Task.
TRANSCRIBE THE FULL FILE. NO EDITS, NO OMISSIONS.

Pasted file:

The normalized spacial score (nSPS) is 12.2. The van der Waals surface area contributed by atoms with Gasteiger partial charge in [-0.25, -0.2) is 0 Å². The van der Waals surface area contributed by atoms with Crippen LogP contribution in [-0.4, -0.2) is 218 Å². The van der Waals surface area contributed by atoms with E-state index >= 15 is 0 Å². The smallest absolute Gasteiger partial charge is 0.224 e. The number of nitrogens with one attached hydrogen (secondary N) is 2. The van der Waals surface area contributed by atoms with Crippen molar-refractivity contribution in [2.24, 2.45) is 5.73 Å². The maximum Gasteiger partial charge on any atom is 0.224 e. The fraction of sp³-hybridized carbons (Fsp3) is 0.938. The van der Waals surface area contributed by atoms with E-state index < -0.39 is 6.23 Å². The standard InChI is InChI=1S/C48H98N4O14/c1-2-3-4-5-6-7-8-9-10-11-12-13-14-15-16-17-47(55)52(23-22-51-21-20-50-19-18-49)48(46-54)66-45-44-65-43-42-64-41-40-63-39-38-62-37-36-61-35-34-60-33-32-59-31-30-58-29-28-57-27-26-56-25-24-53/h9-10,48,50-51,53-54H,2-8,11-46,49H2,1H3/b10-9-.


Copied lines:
The normalized spacial score (nSPS) is 12.2. The van der Waals surface area contributed by atoms with Gasteiger partial charge in [-0.25, -0.2) is 0 Å². The van der Waals surface area contributed by atoms with Crippen LogP contribution in [-0.4, -0.2) is 218 Å². The van der Waals surface area contributed by atoms with E-state index >= 15 is 0 Å². The smallest absolute Gasteiger partial charge is 0.224 e. The number of nitrogens with one attached hydrogen (secondary N) is 2. The van der Waals surface area contributed by atoms with Crippen molar-refractivity contribution in [2.24, 2.45) is 5.73 Å². The maximum Gasteiger partial charge on any atom is 0.224 e. The fraction of sp³-hybridized carbons (Fsp3) is 0.938. The van der Waals surface area contributed by atoms with E-state index < -0.39 is 6.23 Å². The standard InChI is InChI=1S/C48H98N4O14/c1-2-3-4-5-6-7-8-9-10-11-12-13-14-15-16-17-47(55)52(23-22-51-21-20-50-19-18-49)48(46-54)66-45-44-65-43-42-64-41-40-63-39-38-62-37-36-61-35-34-60-33-32-59-31-30-58-29-28-57-27-26-56-25-24-53/h9-10,48,50-51,53-54H,2-8,11-46,49H2,1H3/b10-9-.